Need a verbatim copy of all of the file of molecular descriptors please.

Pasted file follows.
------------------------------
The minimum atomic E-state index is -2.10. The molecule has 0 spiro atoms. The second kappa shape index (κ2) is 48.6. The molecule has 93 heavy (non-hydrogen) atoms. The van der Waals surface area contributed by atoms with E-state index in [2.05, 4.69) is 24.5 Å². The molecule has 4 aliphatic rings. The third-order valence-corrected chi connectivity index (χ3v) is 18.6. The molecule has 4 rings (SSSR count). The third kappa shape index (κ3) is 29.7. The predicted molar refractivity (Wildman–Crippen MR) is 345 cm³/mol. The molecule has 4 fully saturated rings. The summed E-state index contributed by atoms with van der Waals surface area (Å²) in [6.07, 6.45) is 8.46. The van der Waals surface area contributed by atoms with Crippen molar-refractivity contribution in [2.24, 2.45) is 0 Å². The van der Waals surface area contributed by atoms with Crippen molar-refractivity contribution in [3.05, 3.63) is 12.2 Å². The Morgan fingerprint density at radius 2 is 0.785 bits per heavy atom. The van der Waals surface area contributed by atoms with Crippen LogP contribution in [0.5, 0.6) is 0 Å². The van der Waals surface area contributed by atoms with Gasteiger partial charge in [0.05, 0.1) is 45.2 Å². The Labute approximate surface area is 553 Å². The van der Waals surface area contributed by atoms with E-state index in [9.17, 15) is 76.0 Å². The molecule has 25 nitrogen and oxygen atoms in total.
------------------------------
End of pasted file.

The minimum atomic E-state index is -2.10. The molecule has 0 spiro atoms. The second kappa shape index (κ2) is 48.6. The molecule has 93 heavy (non-hydrogen) atoms. The van der Waals surface area contributed by atoms with E-state index in [2.05, 4.69) is 24.5 Å². The molecule has 4 aliphatic rings. The third-order valence-corrected chi connectivity index (χ3v) is 18.6. The molecule has 4 rings (SSSR count). The third kappa shape index (κ3) is 29.7. The predicted molar refractivity (Wildman–Crippen MR) is 345 cm³/mol. The molecule has 4 fully saturated rings. The summed E-state index contributed by atoms with van der Waals surface area (Å²) in [6.07, 6.45) is 8.46. The van der Waals surface area contributed by atoms with Crippen molar-refractivity contribution in [2.24, 2.45) is 0 Å². The van der Waals surface area contributed by atoms with Crippen molar-refractivity contribution in [3.05, 3.63) is 12.2 Å². The Morgan fingerprint density at radius 2 is 0.785 bits per heavy atom. The van der Waals surface area contributed by atoms with Crippen LogP contribution in [0.5, 0.6) is 0 Å². The van der Waals surface area contributed by atoms with Gasteiger partial charge in [0.05, 0.1) is 45.2 Å². The Labute approximate surface area is 553 Å². The van der Waals surface area contributed by atoms with E-state index in [9.17, 15) is 76.0 Å². The molecule has 25 nitrogen and oxygen atoms in total.